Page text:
Wednesday, 7.30pm: Almost 17,000 migrants, a population the equivalent size to Whittlesey, moved to live in Peterborough between 2004 and 2009, according to new figures released on Tuesday (11 December).
Figures from the 2011 Census revealed earlier this year that Peterborough’s population rose by 27,570 to 183,631 between 2001 and 2011.
More in-depth figures released this week show that between 2004 and 2009, 16,948 people or 9.3 per cent of the city’s current population moved to Peterborough from abroad.
This is the highest level of migration ever recorded in the city by the Census. Between 2001 and 2011, 24,166 migrants moved to Peterborough.
The figures also show that 14,134 people living in the city are from Eastern and Central Europe, 4,206 from Africa and 11,332 from the Middle East and Asia. The vast majority of migrants, 20,685 people or 11.2 per cent of the population, are aged between 20 and 44.
Peterborough’s white British population was 130,232 or 70.9 per cent in 2011, down compared to 133,751 or 85.7 per cent in 2001.
Peterborough City Council leader Cllr Marco Cereste said that high migration levels are a benefit to the city because it has sparked growth in hard economic times.
He said: “We have got high migration figures but if we are going to have high figures then it is good to have them in the 24 to 44 age bracket because these are the people who work and make money for the city.
“If we have got 17,000 new people that’s bringing in around £7 million extra council tax. Let’s not just assume migration is a bad thing. The only bad thing is if you can’t deal with it.
“We have a plan that deals with huge growth in the city over the next 15 years. We have got sites identified for houses which are being built and schools are being built.”
But Peterborough MP Stewart Jackson said to see high levels of migration as a benefit was “short-sighted”.
He said: “Most people see immigration as a cause for concern in the city. This is an unfortunate result of the Labour Government’s Open Door policy. We want people with good skills and earning good salaries contributing to the economy but under that policy we have not been able to choose who comes into the country. The problem is it affects the delivery of public services.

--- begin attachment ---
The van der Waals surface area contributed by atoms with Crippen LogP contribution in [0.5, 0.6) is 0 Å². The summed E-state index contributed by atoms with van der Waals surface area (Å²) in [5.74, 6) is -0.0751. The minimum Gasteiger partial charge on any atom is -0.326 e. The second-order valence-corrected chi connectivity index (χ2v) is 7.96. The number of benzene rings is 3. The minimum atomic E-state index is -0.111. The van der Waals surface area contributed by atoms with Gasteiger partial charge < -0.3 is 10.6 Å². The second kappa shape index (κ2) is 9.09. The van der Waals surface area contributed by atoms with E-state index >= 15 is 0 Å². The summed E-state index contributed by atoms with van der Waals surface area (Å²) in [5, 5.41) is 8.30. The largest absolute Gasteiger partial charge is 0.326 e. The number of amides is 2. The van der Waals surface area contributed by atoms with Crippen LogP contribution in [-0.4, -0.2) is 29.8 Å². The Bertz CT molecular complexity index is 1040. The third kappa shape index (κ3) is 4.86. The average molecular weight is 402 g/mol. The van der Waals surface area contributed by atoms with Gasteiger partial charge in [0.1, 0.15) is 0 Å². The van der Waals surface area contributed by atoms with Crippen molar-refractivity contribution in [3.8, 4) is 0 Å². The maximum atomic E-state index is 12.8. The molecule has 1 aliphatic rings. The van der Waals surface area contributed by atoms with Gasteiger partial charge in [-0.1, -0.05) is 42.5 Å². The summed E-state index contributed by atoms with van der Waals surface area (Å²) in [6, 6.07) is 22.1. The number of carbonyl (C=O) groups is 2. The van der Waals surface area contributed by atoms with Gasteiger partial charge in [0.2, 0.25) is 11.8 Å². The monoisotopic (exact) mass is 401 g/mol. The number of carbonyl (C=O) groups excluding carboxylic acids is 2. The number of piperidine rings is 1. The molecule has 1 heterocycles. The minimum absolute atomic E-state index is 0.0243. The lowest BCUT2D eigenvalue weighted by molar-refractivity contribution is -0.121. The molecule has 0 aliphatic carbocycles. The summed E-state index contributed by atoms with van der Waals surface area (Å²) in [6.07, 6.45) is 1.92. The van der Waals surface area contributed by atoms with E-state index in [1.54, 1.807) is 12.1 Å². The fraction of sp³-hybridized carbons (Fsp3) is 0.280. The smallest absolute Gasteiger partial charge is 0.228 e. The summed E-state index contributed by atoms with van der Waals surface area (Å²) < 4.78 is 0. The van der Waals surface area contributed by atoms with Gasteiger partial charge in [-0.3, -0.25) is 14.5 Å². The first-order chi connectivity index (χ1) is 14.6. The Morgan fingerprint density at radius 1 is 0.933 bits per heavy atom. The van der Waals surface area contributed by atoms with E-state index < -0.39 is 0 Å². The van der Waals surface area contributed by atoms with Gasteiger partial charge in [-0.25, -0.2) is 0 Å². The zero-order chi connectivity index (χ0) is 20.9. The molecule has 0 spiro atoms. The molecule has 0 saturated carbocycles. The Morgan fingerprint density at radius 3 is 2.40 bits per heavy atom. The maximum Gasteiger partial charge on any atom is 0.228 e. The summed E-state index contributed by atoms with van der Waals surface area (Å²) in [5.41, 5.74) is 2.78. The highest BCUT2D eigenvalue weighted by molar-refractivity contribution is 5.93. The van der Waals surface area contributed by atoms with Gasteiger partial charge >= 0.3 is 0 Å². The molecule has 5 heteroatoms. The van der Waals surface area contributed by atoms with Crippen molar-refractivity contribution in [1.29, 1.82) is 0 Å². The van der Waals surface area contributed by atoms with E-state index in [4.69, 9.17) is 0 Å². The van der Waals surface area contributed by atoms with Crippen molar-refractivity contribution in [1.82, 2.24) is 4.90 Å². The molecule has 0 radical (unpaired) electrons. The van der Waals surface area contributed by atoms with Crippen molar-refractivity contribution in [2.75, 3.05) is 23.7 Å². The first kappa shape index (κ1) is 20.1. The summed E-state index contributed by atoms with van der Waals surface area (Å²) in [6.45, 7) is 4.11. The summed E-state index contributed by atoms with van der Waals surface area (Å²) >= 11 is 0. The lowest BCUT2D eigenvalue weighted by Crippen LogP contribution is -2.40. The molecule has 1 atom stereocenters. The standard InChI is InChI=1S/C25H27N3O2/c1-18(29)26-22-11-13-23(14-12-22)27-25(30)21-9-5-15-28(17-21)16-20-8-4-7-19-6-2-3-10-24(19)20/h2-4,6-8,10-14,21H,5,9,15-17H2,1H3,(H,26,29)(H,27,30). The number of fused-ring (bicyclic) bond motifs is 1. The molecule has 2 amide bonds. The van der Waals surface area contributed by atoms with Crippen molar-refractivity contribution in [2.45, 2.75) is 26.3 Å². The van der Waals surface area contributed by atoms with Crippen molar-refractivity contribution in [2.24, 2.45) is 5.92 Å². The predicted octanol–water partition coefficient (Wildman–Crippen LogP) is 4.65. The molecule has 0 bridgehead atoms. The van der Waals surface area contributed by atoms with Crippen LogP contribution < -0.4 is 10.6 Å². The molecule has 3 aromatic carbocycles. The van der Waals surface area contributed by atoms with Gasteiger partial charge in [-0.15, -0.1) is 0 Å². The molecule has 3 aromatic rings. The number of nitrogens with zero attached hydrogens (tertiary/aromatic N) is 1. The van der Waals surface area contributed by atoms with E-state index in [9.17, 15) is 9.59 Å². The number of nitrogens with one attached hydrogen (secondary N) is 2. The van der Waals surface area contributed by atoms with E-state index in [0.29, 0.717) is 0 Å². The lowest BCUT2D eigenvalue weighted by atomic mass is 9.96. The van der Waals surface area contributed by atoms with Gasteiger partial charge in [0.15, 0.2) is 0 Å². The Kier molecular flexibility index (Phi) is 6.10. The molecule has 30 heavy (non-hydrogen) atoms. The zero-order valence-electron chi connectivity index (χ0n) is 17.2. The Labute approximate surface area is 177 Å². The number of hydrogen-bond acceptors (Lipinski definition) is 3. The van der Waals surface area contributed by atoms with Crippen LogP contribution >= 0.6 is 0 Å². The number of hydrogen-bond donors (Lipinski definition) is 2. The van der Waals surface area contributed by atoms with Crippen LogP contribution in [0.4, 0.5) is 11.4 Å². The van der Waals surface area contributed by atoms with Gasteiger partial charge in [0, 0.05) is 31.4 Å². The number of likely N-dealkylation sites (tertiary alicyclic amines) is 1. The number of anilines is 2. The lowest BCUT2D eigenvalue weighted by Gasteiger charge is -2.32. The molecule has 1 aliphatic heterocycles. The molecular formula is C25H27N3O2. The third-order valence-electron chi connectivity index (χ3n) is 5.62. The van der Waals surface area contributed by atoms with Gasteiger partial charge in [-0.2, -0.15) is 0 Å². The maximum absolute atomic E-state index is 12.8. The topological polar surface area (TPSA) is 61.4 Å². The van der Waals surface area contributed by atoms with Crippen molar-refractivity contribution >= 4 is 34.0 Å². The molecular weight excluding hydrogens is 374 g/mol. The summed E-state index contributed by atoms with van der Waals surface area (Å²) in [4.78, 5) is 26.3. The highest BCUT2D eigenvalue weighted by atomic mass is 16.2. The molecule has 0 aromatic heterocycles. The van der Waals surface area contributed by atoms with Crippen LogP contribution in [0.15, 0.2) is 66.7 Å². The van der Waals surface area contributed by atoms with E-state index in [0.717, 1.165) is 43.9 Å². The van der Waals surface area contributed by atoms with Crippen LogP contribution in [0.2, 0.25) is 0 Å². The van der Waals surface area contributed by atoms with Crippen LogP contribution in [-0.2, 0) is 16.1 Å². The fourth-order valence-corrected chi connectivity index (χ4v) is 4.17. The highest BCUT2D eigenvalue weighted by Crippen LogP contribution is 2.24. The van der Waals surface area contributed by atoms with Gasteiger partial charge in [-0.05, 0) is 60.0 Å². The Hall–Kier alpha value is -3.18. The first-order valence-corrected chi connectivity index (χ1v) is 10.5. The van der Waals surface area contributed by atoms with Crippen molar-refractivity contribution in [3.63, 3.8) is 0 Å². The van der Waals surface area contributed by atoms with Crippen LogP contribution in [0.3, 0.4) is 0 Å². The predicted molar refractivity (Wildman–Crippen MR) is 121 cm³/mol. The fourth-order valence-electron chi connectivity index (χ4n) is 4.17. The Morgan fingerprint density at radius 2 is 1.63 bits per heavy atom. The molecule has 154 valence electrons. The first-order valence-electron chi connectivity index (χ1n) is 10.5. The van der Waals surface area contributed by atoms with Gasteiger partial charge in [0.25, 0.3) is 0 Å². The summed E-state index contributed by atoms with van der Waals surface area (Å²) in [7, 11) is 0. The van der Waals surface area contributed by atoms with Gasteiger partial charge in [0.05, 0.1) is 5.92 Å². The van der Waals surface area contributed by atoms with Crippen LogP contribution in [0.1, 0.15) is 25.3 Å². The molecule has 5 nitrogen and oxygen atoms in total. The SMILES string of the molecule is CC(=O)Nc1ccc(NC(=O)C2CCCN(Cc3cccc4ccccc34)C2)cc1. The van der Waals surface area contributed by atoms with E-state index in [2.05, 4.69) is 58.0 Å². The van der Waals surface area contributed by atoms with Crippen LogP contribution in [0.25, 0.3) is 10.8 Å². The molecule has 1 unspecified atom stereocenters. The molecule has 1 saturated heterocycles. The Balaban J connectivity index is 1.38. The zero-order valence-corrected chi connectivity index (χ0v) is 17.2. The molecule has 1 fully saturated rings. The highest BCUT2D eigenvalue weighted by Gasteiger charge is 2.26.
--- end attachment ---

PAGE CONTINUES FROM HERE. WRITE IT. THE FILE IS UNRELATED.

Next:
“I don’t have any confidence that the council is keeping ahead of it all. You only have to look at Hampton, they haven’t planned ahead with the infrastructure and they have had to play catch up all along. It is the same with the schools.”
In terms of education, the figures also show that 36,158 people or a quarter of the city’s population, aged from 16 to 74, have no qualifications whatsover, compared to 34,116 people or 30.55 per cent in 2001.
But the number with a level four qualification, such as a diploma, or above is up from 16,598 or 14.86 per cent in 2001 to 29,245 or 20.2 per cent in 2011.
Cllr John Holdich, cabinet member for education, said the council had spent £190 million in the last five years creating extra school places but migration still poses a challenge as hundreds more places are needed in the future.
He added the Peterborough Skills Service, run by Opportunity Peterborough and the council, was raising aspirations and helping people gain qualifications and apprenticeships.
Facts from the 2011 Census
In 2011, 145,739 people or 79.4 per cent of the city’s population had the United Kingdom as their country of birth.
1,179 or 0.6 per cent were born in Italy; 1,530 or 0.8 per cent were born in Portugal; 6,666 or 3.6 per cent were born in Poland and 3,712 or two per cent were born in Lithuania.
Of the 4,206 or 2.3 per cent of the population who were born in Africa, the most numerous nationality was Zimbabwean with 656 or 0.4 per cent of the population coming from there.
Of the 11,332 or 6.2 per cent of the population from the Middle East and Asia, the highest proportion (4,805 or 2.6 per cent of the population) were born in Pakistan.
There are 541 people (0.3 per cent) living in the city who were born in the United States, 166 or 0.1 per cent who were born in Australia and 604 or 0.3 per cent who were born in the Caribbean.
83.7 per cent (61,982) of city households have people aged 16 or over speaking English as their main language, compared to 93.6 per cent in the East of England and 90.9 per cent in England.
Ten per cent (7,438) of households have no people who speak English, compared to three per cent in the East of England and 4.4 per cent in England.
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